2011 was set to be the year of the dental program. Thanks to an agreement reached between the Greens and Labor in order to form Government, Labor promised to introduce funding for dental health services in this year’s budget. Yet, with the Government now preparing everybody to expect a ‘tough budget’, it seems less and less likely that there will be the type of funding needed to make a significant improvement to the state of the nation’s dental health. So what are we to expect for dental health in the near future at both a state and federal level?
Change of state government in NSW
During the recent NSW State Election, Labor promised a $12.5 million increase in funding (which would do little to dent the waiting list) and the Coalition Government promised to establish a ministerial taskforce to develop a NSW Dental Health Action Plan.
Through the available information, it would seem that the NSW Government believes that the Australian Government should have more of a role and greater funding responsibility for dental health.
Because of this, it also seems that they are waiting to see what the Australian Government announces and does before making any significant announcements themselves.
Federal Budget 2011
As mentioned, this year’s budget was set up to be one where major dental health funding was to be announced.
However, the Australian Government has argued that because of the summer’s natural disasters, health and welfare will have to take a hit.
This is despite the fact that while they are planning funding cuts in health and welfare, they are still planning to go ahead with tax cuts for big business. The one per cent tax cut will equal approximately $18 billion over the next ten years according to the Greens.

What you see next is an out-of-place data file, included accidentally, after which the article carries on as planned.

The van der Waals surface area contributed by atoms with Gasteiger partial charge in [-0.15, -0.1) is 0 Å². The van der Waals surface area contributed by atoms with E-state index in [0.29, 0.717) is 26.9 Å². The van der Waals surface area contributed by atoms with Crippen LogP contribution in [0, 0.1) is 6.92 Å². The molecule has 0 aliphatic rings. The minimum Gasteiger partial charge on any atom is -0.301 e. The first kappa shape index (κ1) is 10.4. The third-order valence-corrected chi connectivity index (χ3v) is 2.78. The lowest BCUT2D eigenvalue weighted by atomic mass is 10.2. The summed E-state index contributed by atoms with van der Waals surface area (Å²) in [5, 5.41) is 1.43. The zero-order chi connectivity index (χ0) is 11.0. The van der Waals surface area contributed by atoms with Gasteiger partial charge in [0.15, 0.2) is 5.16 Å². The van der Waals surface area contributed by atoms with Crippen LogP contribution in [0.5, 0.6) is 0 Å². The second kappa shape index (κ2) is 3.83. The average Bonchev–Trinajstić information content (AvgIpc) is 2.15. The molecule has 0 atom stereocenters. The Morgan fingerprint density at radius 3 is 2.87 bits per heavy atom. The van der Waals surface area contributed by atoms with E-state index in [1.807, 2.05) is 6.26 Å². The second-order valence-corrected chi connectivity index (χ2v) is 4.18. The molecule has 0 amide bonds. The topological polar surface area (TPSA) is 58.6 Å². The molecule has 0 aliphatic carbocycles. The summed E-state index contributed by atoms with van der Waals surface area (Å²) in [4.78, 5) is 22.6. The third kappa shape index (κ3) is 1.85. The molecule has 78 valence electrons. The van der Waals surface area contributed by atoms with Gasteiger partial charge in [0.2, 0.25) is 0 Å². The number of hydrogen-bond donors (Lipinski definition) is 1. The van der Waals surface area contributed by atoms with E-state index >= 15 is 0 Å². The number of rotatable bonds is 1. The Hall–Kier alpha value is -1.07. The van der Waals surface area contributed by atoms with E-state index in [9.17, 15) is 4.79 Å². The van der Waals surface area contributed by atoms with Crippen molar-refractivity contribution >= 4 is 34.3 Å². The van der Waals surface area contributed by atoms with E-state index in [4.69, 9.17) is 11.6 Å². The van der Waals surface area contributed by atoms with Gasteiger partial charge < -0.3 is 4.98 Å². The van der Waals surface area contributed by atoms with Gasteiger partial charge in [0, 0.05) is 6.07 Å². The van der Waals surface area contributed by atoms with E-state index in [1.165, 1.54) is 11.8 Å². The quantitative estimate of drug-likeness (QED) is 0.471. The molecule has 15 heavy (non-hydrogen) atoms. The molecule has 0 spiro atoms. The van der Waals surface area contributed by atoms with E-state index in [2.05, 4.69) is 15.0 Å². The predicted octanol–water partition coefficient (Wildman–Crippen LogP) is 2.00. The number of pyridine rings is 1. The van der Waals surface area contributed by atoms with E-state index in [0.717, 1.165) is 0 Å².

With that sort of money, we could fund a dental system and increase pensions and allowance payments to boot.
It has seemed likely that some form of funding for dental health will be announced. After all, there have been enough reports in the press about possible programs.
As readers of last month’s edition of THE VOICE will remember, there has been a proposal to introduce a scheme based on the current Teen Dental program, where there is basic treatment provided but nothing for serious conditions.
Another proposal has been to again reintroduce the Commonwealth Dental Scheme. It would need some serious funding to make a substantial difference.
However, in the last couple of weeks Labor has put the dampener on any form of dental health reform.
According to The Australian (7 April 2011), a new dental program was “not going to be achievable in this budget” because there was “no magic pudding” of money available.
Anything new would have to be small, with more funding to come in later budgets, according to the newspaper.
However, there are concerns that in order to introduce a new dental program, Federal Labor may attempt to cut the Enhanced Primary Care (EPC) dental scheme once again.
Both the expense of the EPC scheme and claims of dentists rorting the scheme have been cited as reasons why it should be axed.
CPSA has argued that the scheme’s growing expense is simply a sign of its success at improving the country’s poor dental health.
Furthermore, any poor paperwork or rorting by dentists is a sign of poor administration, not of a poor scheme.
Yet, if the EPC scheme was to be axed or have significant cuts made to it, this would seem to require the Greens doing a u-turn on their previous position where they voted twice to maintain it.
CPSA, as part of the Alliance for Universal Dental Health Insurance, has maintained its calls for a universal dental health scheme that would use the EPC scheme as its base. The EPC scheme should first be expanded to low-income earners and then gradually expanded to the rest of the community.
At a state level, as a part of the Oral Health Alliance, CPSA has also maintained calls for the NSW Government to take up its responsibilities to adequately fund state public dental services.
NSW has the lowest level of funding for dental services by any state or territory at just $23.45 per person. Another $102.5 million is required to make a proper dent into the waiting list that is currently 120,000 people long.